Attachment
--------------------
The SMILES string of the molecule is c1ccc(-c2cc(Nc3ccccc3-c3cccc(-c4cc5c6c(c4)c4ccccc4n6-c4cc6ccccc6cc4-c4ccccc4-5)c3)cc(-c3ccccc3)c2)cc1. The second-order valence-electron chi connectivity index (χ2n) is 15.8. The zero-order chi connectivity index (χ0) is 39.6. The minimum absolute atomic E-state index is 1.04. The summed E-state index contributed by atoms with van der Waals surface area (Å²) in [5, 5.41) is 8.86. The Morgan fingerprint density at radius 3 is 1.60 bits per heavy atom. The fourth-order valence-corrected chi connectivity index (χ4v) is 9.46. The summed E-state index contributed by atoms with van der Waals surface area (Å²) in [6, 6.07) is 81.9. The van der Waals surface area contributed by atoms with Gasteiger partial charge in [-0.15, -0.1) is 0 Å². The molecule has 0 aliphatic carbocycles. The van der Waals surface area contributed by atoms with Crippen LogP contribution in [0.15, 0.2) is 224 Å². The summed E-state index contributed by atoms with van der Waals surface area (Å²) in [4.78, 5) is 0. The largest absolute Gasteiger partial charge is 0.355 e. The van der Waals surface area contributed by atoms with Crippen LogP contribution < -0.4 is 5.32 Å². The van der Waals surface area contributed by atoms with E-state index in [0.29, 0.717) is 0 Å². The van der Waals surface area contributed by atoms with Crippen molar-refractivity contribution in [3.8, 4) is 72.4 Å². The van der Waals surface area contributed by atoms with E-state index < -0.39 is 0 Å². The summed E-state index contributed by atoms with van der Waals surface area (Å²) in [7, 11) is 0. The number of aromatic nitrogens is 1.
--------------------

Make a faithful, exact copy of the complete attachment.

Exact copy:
The SMILES string of the molecule is c1ccc(-c2cc(Nc3ccccc3-c3cccc(-c4cc5c6c(c4)c4ccccc4n6-c4cc6ccccc6cc4-c4ccccc4-5)c3)cc(-c3ccccc3)c2)cc1. The second-order valence-electron chi connectivity index (χ2n) is 15.8. The zero-order chi connectivity index (χ0) is 39.6. The minimum absolute atomic E-state index is 1.04. The summed E-state index contributed by atoms with van der Waals surface area (Å²) in [5, 5.41) is 8.86. The Morgan fingerprint density at radius 3 is 1.60 bits per heavy atom. The fourth-order valence-corrected chi connectivity index (χ4v) is 9.46. The summed E-state index contributed by atoms with van der Waals surface area (Å²) in [6, 6.07) is 81.9. The van der Waals surface area contributed by atoms with Gasteiger partial charge in [-0.15, -0.1) is 0 Å². The molecule has 0 aliphatic carbocycles. The van der Waals surface area contributed by atoms with Crippen LogP contribution in [0.15, 0.2) is 224 Å². The summed E-state index contributed by atoms with van der Waals surface area (Å²) in [4.78, 5) is 0. The largest absolute Gasteiger partial charge is 0.355 e. The van der Waals surface area contributed by atoms with Crippen LogP contribution < -0.4 is 5.32 Å². The van der Waals surface area contributed by atoms with E-state index in [0.29, 0.717) is 0 Å². The van der Waals surface area contributed by atoms with Crippen molar-refractivity contribution in [3.8, 4) is 72.4 Å². The van der Waals surface area contributed by atoms with E-state index < -0.39 is 0 Å². The summed E-state index contributed by atoms with van der Waals surface area (Å²) in [7, 11) is 0. The number of aromatic nitrogens is 1.